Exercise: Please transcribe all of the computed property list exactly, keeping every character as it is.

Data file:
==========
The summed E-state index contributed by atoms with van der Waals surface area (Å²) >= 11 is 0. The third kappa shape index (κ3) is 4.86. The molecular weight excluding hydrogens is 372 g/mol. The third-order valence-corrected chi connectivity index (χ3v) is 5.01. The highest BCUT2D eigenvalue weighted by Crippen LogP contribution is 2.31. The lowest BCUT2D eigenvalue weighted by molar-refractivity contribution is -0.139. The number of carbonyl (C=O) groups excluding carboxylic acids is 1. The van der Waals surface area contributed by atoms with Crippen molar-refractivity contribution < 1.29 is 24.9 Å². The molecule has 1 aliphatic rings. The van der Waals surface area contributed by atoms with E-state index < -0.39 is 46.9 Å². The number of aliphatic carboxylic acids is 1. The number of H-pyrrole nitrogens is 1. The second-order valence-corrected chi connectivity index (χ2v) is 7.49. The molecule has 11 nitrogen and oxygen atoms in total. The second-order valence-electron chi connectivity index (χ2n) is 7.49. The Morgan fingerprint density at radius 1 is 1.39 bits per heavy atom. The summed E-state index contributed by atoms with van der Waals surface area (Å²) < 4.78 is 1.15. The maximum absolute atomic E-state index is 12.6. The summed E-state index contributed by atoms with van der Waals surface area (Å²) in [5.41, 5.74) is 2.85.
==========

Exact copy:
The summed E-state index contributed by atoms with van der Waals surface area (Å²) >= 11 is 0. The third kappa shape index (κ3) is 4.86. The molecular weight excluding hydrogens is 372 g/mol. The third-order valence-corrected chi connectivity index (χ3v) is 5.01. The highest BCUT2D eigenvalue weighted by Crippen LogP contribution is 2.31. The lowest BCUT2D eigenvalue weighted by molar-refractivity contribution is -0.139. The number of carbonyl (C=O) groups excluding carboxylic acids is 1. The van der Waals surface area contributed by atoms with Crippen molar-refractivity contribution < 1.29 is 24.9 Å². The molecule has 1 aliphatic rings. The van der Waals surface area contributed by atoms with E-state index < -0.39 is 46.9 Å². The number of aliphatic carboxylic acids is 1. The number of H-pyrrole nitrogens is 1. The second-order valence-corrected chi connectivity index (χ2v) is 7.49. The molecule has 11 nitrogen and oxygen atoms in total. The second-order valence-electron chi connectivity index (χ2n) is 7.49. The Morgan fingerprint density at radius 1 is 1.39 bits per heavy atom. The summed E-state index contributed by atoms with van der Waals surface area (Å²) < 4.78 is 1.15. The maximum absolute atomic E-state index is 12.6. The summed E-state index contributed by atoms with van der Waals surface area (Å²) in [5.41, 5.74) is 2.85.